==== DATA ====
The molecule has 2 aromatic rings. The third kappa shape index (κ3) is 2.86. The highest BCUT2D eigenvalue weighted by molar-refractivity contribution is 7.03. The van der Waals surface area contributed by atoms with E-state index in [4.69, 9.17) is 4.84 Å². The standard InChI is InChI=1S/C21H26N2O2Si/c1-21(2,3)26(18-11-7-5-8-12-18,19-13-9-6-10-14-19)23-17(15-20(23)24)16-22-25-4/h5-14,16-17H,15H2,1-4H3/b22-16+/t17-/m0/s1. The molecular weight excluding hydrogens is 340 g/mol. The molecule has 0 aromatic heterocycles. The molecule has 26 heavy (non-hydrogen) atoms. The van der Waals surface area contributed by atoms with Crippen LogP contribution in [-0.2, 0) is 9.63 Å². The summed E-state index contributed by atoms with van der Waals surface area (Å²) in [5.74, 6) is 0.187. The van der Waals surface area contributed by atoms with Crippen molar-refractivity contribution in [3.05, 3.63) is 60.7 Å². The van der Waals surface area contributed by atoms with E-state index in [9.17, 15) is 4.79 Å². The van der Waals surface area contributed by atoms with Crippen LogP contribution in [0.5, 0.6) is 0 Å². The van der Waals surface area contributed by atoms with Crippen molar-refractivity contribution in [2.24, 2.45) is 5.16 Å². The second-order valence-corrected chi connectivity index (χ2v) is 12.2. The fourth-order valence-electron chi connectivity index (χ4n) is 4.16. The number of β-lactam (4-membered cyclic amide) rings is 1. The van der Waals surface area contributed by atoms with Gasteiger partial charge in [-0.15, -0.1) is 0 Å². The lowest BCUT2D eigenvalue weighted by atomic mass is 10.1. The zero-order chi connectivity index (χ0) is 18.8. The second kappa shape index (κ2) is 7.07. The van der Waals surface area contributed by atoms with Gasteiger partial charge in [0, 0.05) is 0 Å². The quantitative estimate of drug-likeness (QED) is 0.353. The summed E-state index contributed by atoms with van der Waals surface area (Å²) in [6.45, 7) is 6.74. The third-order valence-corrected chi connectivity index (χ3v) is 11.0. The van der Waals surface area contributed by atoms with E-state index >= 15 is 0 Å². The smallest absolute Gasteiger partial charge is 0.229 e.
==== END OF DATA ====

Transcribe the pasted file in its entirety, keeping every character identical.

The molecule has 2 aromatic rings. The third kappa shape index (κ3) is 2.86. The highest BCUT2D eigenvalue weighted by molar-refractivity contribution is 7.03. The van der Waals surface area contributed by atoms with E-state index in [4.69, 9.17) is 4.84 Å². The standard InChI is InChI=1S/C21H26N2O2Si/c1-21(2,3)26(18-11-7-5-8-12-18,19-13-9-6-10-14-19)23-17(15-20(23)24)16-22-25-4/h5-14,16-17H,15H2,1-4H3/b22-16+/t17-/m0/s1. The molecular weight excluding hydrogens is 340 g/mol. The molecule has 0 aromatic heterocycles. The molecule has 26 heavy (non-hydrogen) atoms. The van der Waals surface area contributed by atoms with Crippen LogP contribution in [-0.2, 0) is 9.63 Å². The summed E-state index contributed by atoms with van der Waals surface area (Å²) in [5.74, 6) is 0.187. The van der Waals surface area contributed by atoms with Crippen molar-refractivity contribution in [3.05, 3.63) is 60.7 Å². The van der Waals surface area contributed by atoms with E-state index in [9.17, 15) is 4.79 Å². The van der Waals surface area contributed by atoms with Crippen LogP contribution in [0.5, 0.6) is 0 Å². The van der Waals surface area contributed by atoms with Crippen molar-refractivity contribution in [2.24, 2.45) is 5.16 Å². The second-order valence-corrected chi connectivity index (χ2v) is 12.2. The fourth-order valence-electron chi connectivity index (χ4n) is 4.16. The number of β-lactam (4-membered cyclic amide) rings is 1. The van der Waals surface area contributed by atoms with Gasteiger partial charge in [-0.15, -0.1) is 0 Å². The lowest BCUT2D eigenvalue weighted by atomic mass is 10.1. The zero-order chi connectivity index (χ0) is 18.8. The second kappa shape index (κ2) is 7.07. The van der Waals surface area contributed by atoms with Gasteiger partial charge in [0, 0.05) is 0 Å². The quantitative estimate of drug-likeness (QED) is 0.353. The summed E-state index contributed by atoms with van der Waals surface area (Å²) in [6.45, 7) is 6.74. The third-order valence-corrected chi connectivity index (χ3v) is 11.0. The van der Waals surface area contributed by atoms with E-state index >= 15 is 0 Å². The smallest absolute Gasteiger partial charge is 0.229 e.